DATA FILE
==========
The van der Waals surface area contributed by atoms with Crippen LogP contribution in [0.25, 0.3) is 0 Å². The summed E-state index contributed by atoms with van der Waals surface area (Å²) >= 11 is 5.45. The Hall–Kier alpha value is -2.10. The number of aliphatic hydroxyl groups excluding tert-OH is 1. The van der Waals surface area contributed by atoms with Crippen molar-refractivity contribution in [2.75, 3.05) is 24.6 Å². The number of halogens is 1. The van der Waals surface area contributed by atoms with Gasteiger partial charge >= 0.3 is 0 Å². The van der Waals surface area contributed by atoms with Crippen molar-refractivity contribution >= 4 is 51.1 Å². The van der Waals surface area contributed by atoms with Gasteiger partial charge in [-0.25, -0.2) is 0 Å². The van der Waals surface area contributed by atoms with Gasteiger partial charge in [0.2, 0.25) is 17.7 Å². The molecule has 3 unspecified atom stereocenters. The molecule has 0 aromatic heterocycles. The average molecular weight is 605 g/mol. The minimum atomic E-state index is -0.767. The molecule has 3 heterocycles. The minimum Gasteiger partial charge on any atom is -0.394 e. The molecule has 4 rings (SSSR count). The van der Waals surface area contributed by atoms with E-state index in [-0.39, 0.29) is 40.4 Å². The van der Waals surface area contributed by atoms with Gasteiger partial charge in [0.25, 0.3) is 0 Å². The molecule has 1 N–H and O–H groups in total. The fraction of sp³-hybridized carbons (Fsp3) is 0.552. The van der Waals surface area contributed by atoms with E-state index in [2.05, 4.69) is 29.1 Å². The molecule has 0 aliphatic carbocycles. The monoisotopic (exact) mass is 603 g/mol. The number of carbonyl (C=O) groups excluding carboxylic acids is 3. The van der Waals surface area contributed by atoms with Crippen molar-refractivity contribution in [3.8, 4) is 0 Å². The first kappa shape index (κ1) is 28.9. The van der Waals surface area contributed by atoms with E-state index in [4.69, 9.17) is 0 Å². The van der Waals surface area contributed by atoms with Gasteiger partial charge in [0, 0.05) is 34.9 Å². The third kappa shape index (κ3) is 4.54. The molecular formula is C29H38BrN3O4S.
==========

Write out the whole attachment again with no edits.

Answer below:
The van der Waals surface area contributed by atoms with Crippen LogP contribution in [0.25, 0.3) is 0 Å². The summed E-state index contributed by atoms with van der Waals surface area (Å²) >= 11 is 5.45. The Hall–Kier alpha value is -2.10. The number of aliphatic hydroxyl groups excluding tert-OH is 1. The van der Waals surface area contributed by atoms with Crippen molar-refractivity contribution in [2.75, 3.05) is 24.6 Å². The number of halogens is 1. The van der Waals surface area contributed by atoms with Gasteiger partial charge >= 0.3 is 0 Å². The van der Waals surface area contributed by atoms with Crippen molar-refractivity contribution >= 4 is 51.1 Å². The van der Waals surface area contributed by atoms with Gasteiger partial charge in [-0.25, -0.2) is 0 Å². The van der Waals surface area contributed by atoms with Gasteiger partial charge in [0.2, 0.25) is 17.7 Å². The molecule has 3 unspecified atom stereocenters. The molecule has 0 aromatic heterocycles. The average molecular weight is 605 g/mol. The minimum atomic E-state index is -0.767. The molecule has 3 heterocycles. The minimum Gasteiger partial charge on any atom is -0.394 e. The molecule has 4 rings (SSSR count). The van der Waals surface area contributed by atoms with E-state index in [-0.39, 0.29) is 40.4 Å². The van der Waals surface area contributed by atoms with Gasteiger partial charge in [0.25, 0.3) is 0 Å². The molecule has 1 N–H and O–H groups in total. The fraction of sp³-hybridized carbons (Fsp3) is 0.552. The van der Waals surface area contributed by atoms with E-state index in [2.05, 4.69) is 29.1 Å². The molecule has 0 aliphatic carbocycles. The monoisotopic (exact) mass is 603 g/mol. The number of carbonyl (C=O) groups excluding carboxylic acids is 3. The van der Waals surface area contributed by atoms with Crippen molar-refractivity contribution in [3.8, 4) is 0 Å². The first kappa shape index (κ1) is 28.9. The van der Waals surface area contributed by atoms with E-state index in [4.69, 9.17) is 0 Å². The van der Waals surface area contributed by atoms with Gasteiger partial charge in [0, 0.05) is 34.9 Å². The third kappa shape index (κ3) is 4.54. The molecular formula is C29H38BrN3O4S.